Intellectual property (“IP”) casts a grey spell on the black and white letters of securities laws and for good reasons. Although there is not a one-size-fits-all approach to this dilemma, this article seeks to blend IP and securities laws: when it should be considered, how it should be examined, and how it should be assessed when making reasonable investments, examining board oversight, or evaluating disclosures associated with intellectual property.
Derivative Actions: Fiduciary Duties of Directors When Managing Intellectual Property
Management of intangible assets such as intellectual property often comprises a high percentage of companies’ assets. For this reason, careful management of IP assets could very well fall within the ambit of directors’ fiduciary duties. Generally, directors of a corporation are required to perform their duties to the corporation with due care, loyalty and in good faith. Due care requires that the directors make information decisions, which therefore requires that they be sufficiently knowledgeable in the subject matter for which such decisions should be made. The duty of loyalty requires that directors take actions in the best interests of the corporation and all director actions must be performed in good faith.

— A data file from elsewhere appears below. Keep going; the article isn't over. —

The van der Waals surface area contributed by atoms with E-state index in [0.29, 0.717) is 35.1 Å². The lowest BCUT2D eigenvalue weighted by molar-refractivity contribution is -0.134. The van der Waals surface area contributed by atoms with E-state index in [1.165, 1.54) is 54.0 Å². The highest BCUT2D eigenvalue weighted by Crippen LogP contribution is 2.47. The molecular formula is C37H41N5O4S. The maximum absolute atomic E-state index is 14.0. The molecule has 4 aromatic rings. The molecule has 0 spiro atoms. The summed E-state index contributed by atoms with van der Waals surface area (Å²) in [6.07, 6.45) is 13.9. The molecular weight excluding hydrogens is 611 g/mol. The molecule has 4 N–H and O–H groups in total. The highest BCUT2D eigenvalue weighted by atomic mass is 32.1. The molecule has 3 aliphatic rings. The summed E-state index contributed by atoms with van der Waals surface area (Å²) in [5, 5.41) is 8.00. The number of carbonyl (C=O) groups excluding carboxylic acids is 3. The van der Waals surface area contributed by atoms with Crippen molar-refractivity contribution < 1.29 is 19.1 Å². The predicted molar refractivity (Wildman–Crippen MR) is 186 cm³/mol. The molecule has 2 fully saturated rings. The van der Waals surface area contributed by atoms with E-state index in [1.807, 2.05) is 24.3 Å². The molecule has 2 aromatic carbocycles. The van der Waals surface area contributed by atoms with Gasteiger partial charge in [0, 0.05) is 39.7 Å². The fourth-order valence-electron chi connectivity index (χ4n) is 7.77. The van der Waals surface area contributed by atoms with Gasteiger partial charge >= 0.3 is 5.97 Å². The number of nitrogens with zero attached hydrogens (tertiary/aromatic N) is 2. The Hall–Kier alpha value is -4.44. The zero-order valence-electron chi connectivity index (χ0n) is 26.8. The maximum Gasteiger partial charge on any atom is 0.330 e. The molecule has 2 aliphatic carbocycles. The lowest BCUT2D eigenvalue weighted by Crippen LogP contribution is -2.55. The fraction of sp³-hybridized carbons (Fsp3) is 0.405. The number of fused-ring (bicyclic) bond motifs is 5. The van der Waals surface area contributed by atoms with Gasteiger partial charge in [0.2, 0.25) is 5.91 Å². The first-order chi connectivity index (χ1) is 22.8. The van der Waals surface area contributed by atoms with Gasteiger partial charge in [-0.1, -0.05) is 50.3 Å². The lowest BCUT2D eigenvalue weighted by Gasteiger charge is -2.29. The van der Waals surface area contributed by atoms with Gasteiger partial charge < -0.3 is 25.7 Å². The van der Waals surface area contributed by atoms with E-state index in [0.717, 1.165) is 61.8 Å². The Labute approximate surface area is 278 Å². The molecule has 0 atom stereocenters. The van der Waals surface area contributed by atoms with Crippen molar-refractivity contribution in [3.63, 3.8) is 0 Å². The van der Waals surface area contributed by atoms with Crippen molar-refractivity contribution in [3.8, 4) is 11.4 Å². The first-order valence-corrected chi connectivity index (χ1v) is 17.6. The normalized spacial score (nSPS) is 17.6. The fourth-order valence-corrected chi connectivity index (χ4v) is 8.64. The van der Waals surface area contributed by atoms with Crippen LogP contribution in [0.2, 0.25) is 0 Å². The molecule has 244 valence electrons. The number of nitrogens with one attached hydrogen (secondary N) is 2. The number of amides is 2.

Traditionally, courts have treated intellectual property assets with the same level of due care as any other asset: through the lens of the business judgement rule. The venerable business judgement rule “presumes that ‘in making a business decision the directors of a corporation acted on an informal basis, in good faith, and in the honest belief that the action taken was in the best interests of the company.” When a court invokes the presumptions of the business judgment rule, it assesses director conduct not by looking at the outcome of a given decision, but instead at the process of the board in reaching the decision at issue.